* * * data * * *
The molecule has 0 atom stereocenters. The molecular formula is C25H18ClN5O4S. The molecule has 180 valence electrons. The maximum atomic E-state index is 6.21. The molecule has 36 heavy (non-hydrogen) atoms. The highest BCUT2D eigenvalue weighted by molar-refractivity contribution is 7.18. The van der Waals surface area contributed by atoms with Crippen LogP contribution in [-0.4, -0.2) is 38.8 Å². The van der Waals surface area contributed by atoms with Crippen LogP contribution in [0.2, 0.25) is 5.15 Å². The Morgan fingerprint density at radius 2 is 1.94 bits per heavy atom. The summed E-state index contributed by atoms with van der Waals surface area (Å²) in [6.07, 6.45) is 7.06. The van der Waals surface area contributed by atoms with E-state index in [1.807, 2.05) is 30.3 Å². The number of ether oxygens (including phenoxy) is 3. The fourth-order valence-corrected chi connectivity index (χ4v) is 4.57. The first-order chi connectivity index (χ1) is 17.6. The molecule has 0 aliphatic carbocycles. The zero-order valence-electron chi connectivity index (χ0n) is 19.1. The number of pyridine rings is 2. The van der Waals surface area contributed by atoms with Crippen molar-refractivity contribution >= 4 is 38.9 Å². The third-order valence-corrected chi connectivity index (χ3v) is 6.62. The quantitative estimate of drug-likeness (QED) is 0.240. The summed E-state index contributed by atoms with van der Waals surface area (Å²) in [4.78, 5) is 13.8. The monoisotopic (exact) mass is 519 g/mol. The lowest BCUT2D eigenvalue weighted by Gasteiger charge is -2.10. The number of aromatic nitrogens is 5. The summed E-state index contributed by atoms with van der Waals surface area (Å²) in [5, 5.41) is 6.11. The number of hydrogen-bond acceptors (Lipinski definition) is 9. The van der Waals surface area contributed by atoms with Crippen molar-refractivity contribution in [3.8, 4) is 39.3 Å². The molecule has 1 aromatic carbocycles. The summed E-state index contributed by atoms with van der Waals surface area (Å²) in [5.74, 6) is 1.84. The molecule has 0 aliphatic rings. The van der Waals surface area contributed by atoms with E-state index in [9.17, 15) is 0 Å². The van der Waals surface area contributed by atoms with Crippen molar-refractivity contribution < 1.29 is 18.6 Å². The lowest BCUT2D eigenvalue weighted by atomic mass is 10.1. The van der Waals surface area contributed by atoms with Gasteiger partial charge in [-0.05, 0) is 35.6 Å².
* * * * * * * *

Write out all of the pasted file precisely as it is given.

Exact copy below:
The molecule has 0 atom stereocenters. The molecular formula is C25H18ClN5O4S. The molecule has 180 valence electrons. The maximum atomic E-state index is 6.21. The molecule has 36 heavy (non-hydrogen) atoms. The highest BCUT2D eigenvalue weighted by molar-refractivity contribution is 7.18. The van der Waals surface area contributed by atoms with Crippen LogP contribution in [-0.4, -0.2) is 38.8 Å². The van der Waals surface area contributed by atoms with Crippen LogP contribution in [0.2, 0.25) is 5.15 Å². The Morgan fingerprint density at radius 2 is 1.94 bits per heavy atom. The summed E-state index contributed by atoms with van der Waals surface area (Å²) in [6.07, 6.45) is 7.06. The van der Waals surface area contributed by atoms with E-state index in [1.807, 2.05) is 30.3 Å². The number of ether oxygens (including phenoxy) is 3. The fourth-order valence-corrected chi connectivity index (χ4v) is 4.57. The first-order chi connectivity index (χ1) is 17.6. The molecule has 0 aliphatic carbocycles. The zero-order valence-electron chi connectivity index (χ0n) is 19.1. The number of pyridine rings is 2. The van der Waals surface area contributed by atoms with Crippen molar-refractivity contribution >= 4 is 38.9 Å². The third-order valence-corrected chi connectivity index (χ3v) is 6.62. The quantitative estimate of drug-likeness (QED) is 0.240. The summed E-state index contributed by atoms with van der Waals surface area (Å²) in [4.78, 5) is 13.8. The monoisotopic (exact) mass is 519 g/mol. The lowest BCUT2D eigenvalue weighted by Gasteiger charge is -2.10. The number of aromatic nitrogens is 5. The summed E-state index contributed by atoms with van der Waals surface area (Å²) in [5, 5.41) is 6.11. The number of hydrogen-bond acceptors (Lipinski definition) is 9. The van der Waals surface area contributed by atoms with Crippen molar-refractivity contribution in [3.8, 4) is 39.3 Å². The molecule has 1 aromatic carbocycles. The summed E-state index contributed by atoms with van der Waals surface area (Å²) in [5.74, 6) is 1.84. The molecule has 0 aliphatic rings. The van der Waals surface area contributed by atoms with E-state index in [9.17, 15) is 0 Å². The van der Waals surface area contributed by atoms with Crippen molar-refractivity contribution < 1.29 is 18.6 Å². The lowest BCUT2D eigenvalue weighted by atomic mass is 10.1. The van der Waals surface area contributed by atoms with Gasteiger partial charge in [-0.05, 0) is 35.6 Å².